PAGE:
author = "Faisal Aziz and Lauren Talhelm and Jeremy Keefer and Conrad Krawiec",
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Vascular surgery residents spend one fifth of their time on electronic health records after duty hours. / Aziz, Faisal; Talhelm, Lauren; Keefer, Jeremy; Krawiec, Conrad.

In: Journal of Vascular Surgery, Vol. 69, No. 5, 01.05.2019, p. 1574-1579.

Research output: Contribution to journalArticle

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T1 - Vascular surgery residents spend one fifth of their time on electronic health records after duty hours

AU - Aziz, Faisal

AU - Talhelm, Lauren

AU - Keefer, Jeremy

AU - Krawiec, Conrad

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N2 - Objective: Electronic health records (EHR) have largely replaced paper-based medical records. Academic institutions have adapted EHR successfully and technological innovations now allow remote access. Thus, self-reported resident duty hours may not accurately reflect the actual time that is spent on patient care-related activities. Methods: This retrospective observational study quantified vascular surgery resident EHR activities between January 2016 and June 2016 at a tertiary care hospital. Use time was tracked from user login to logout, divided by day of the week, and separated by EHR tasks performed. Each 24-hour time period was further divided into on-duty (6:00 AM to 6:00 PM) and off-duty (6:00 PM to 6:00 AM) hours. On-call weekdays and rotations that occurred off campus were excluded. The following EHR activity data were requested: total time, chart review time, documentation time, electronic order entry, patient discovery, and electronic messages. Results: A total of 11,812 charts were accessed: 80.5% on weekdays and 19.5% on weekends. Total time spent (hours:minutes:seconds, weekday percentage, weekend percentage) on EHR during this time period was 634:33:36 (81.2%, 18.8%). On weekdays, 79% of the EHR time was during the work hours and 21% after hours. On weekends, 78% of the EHR time was during work hours and 22% after hours. Time spent on different EHR tasks was as follows: chart review 278:58:34, documentation 66:33:07, electronic order entry 120:50:24, electronic messaging 2:16:48, problem list modification 1:49:26, electronic messages 4:30:43, patient discovery 151:14:53, and other 164:05:17. Overall, postgraduate year 1 residents spent the most number of hours on EHRs and during the weekdays. There was serial decrease in the total number of EHR hours and the number of weekday hours with the seniority of the residents, with postgraduate year 5 residents spending the least number of overall hours and weekday hours on the EHR. When EHR access was compared with self-reported duty hours, resident compliance was 58% on average. Conclusions: EHR use after hours constituted one-fifth of a vascular surgical trainee's total EHR time. Despite self-reported duty-hour compliance, a good proportion of their daily time is still spent on patient care. This pilot study sets the stage for larger studies to be conducted in future to address this issue.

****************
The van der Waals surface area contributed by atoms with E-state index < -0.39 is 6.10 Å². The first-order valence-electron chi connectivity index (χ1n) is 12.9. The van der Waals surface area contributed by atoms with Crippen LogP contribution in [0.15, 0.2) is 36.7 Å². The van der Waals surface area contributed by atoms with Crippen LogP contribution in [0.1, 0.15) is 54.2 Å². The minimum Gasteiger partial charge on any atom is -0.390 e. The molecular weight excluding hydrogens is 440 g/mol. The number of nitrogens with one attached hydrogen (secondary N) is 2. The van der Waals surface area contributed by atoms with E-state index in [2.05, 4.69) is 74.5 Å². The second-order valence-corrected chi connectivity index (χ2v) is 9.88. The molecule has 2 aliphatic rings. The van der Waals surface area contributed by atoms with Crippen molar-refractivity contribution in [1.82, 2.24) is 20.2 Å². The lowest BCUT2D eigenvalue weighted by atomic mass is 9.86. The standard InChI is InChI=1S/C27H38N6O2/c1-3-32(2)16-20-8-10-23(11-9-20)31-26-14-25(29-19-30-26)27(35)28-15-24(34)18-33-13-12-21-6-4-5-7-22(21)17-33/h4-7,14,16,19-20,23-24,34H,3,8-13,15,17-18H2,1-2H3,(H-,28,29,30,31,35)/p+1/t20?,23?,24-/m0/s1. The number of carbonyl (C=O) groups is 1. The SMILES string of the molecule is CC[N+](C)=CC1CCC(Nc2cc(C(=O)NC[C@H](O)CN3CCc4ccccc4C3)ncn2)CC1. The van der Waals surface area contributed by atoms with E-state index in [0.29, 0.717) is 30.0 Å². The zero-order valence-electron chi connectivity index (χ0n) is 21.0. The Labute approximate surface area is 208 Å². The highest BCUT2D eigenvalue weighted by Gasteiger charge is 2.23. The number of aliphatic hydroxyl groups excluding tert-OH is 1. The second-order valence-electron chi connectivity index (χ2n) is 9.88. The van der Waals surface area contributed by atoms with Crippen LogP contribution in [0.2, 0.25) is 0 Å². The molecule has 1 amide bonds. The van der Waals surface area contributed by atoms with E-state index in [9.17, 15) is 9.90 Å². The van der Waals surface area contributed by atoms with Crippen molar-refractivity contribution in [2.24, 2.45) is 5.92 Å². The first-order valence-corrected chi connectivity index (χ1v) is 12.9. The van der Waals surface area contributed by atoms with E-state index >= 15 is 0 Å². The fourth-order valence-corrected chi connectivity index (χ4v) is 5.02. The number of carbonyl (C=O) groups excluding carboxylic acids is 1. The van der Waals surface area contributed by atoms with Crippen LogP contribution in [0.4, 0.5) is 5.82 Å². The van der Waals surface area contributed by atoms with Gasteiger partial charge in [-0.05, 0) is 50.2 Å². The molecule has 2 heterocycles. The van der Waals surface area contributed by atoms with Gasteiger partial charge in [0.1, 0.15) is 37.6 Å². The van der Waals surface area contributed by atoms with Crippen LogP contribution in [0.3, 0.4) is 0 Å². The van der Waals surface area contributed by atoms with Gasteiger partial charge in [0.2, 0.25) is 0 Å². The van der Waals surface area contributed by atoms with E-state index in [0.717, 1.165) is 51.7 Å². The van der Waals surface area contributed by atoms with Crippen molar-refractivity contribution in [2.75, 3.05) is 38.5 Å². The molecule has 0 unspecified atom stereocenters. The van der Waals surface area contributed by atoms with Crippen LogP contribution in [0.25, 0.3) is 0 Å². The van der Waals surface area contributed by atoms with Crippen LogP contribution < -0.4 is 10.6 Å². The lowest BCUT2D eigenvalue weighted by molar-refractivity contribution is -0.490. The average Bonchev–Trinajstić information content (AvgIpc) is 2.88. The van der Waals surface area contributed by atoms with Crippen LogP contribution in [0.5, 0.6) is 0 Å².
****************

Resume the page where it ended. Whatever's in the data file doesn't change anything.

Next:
AB - Objective: Electronic health records (EHR) have largely replaced paper-based medical records. Academic institutions have adapted EHR successfully and technological innovations now allow remote access. Thus, self-reported resident duty hours may not accurately reflect the actual time that is spent on patient care-related activities. Methods: This retrospective observational study quantified vascular surgery resident EHR activities between January 2016 and June 2016 at a tertiary care hospital. Use time was tracked from user login to logout, divided by day of the week, and separated by EHR tasks performed. Each 24-hour time period was further divided into on-duty (6:00 AM to 6:00 PM) and off-duty (6:00 PM to 6:00 AM) hours. On-call weekdays and rotations that occurred off campus were excluded. The following EHR activity data were requested: total time, chart review time, documentation time, electronic order entry, patient discovery, and electronic messages. Results: A total of 11,812 charts were accessed: 80.5% on weekdays and 19.5% on weekends. Total time spent (hours:minutes:seconds, weekday percentage, weekend percentage) on EHR during this time period was 634:33:36 (81.2%, 18.8%). On weekdays, 79% of the EHR time was during the work hours and 21% after hours. On weekends, 78% of the EHR time was during work hours and 22% after hours. Time spent on different EHR tasks was as follows: chart review 278:58:34, documentation 66:33:07, electronic order entry 120:50:24, electronic messaging 2:16:48, problem list modification 1:49:26, electronic messages 4:30:43, patient discovery 151:14:53, and other 164:05:17. Overall, postgraduate year 1 residents spent the most number of hours on EHRs and during the weekdays. There was serial decrease in the total number of EHR hours and the number of weekday hours with the seniority of the residents, with postgraduate year 5 residents spending the least number of overall hours and weekday hours on the EHR. When EHR access was compared with self-reported duty hours, resident compliance was 58% on average. Conclusions: EHR use after hours constituted one-fifth of a vascular surgical trainee's total EHR time. Despite self-reported duty-hour compliance, a good proportion of their daily time is still spent on patient care. This pilot study sets the stage for larger studies to be conducted in future to address this issue.